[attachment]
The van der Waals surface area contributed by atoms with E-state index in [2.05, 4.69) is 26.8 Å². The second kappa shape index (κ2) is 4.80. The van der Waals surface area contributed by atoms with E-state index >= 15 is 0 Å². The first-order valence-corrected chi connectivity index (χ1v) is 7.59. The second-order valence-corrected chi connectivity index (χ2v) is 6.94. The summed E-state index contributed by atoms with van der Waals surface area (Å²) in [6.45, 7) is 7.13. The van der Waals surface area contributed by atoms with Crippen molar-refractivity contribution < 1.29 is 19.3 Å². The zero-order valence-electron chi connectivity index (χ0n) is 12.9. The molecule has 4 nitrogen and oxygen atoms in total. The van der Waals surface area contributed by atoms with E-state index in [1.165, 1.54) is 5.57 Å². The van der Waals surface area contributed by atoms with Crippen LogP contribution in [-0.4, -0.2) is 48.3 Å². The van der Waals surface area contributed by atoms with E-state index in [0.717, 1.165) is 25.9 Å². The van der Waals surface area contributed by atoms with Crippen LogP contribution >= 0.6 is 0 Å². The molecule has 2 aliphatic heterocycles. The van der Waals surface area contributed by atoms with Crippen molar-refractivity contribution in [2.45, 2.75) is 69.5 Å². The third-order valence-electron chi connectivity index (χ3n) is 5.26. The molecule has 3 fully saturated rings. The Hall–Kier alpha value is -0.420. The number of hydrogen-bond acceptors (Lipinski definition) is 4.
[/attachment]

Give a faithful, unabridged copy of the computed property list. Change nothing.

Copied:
The van der Waals surface area contributed by atoms with E-state index in [2.05, 4.69) is 26.8 Å². The second kappa shape index (κ2) is 4.80. The van der Waals surface area contributed by atoms with E-state index >= 15 is 0 Å². The first-order valence-corrected chi connectivity index (χ1v) is 7.59. The second-order valence-corrected chi connectivity index (χ2v) is 6.94. The summed E-state index contributed by atoms with van der Waals surface area (Å²) in [6.45, 7) is 7.13. The van der Waals surface area contributed by atoms with Crippen molar-refractivity contribution < 1.29 is 19.3 Å². The zero-order valence-electron chi connectivity index (χ0n) is 12.9. The molecule has 4 nitrogen and oxygen atoms in total. The van der Waals surface area contributed by atoms with E-state index in [1.165, 1.54) is 5.57 Å². The van der Waals surface area contributed by atoms with Crippen LogP contribution in [-0.4, -0.2) is 48.3 Å². The van der Waals surface area contributed by atoms with E-state index in [0.717, 1.165) is 25.9 Å². The van der Waals surface area contributed by atoms with Crippen LogP contribution >= 0.6 is 0 Å². The molecule has 2 aliphatic heterocycles. The van der Waals surface area contributed by atoms with Crippen molar-refractivity contribution in [2.45, 2.75) is 69.5 Å². The third-order valence-electron chi connectivity index (χ3n) is 5.26. The molecule has 3 fully saturated rings. The Hall–Kier alpha value is -0.420. The number of hydrogen-bond acceptors (Lipinski definition) is 4.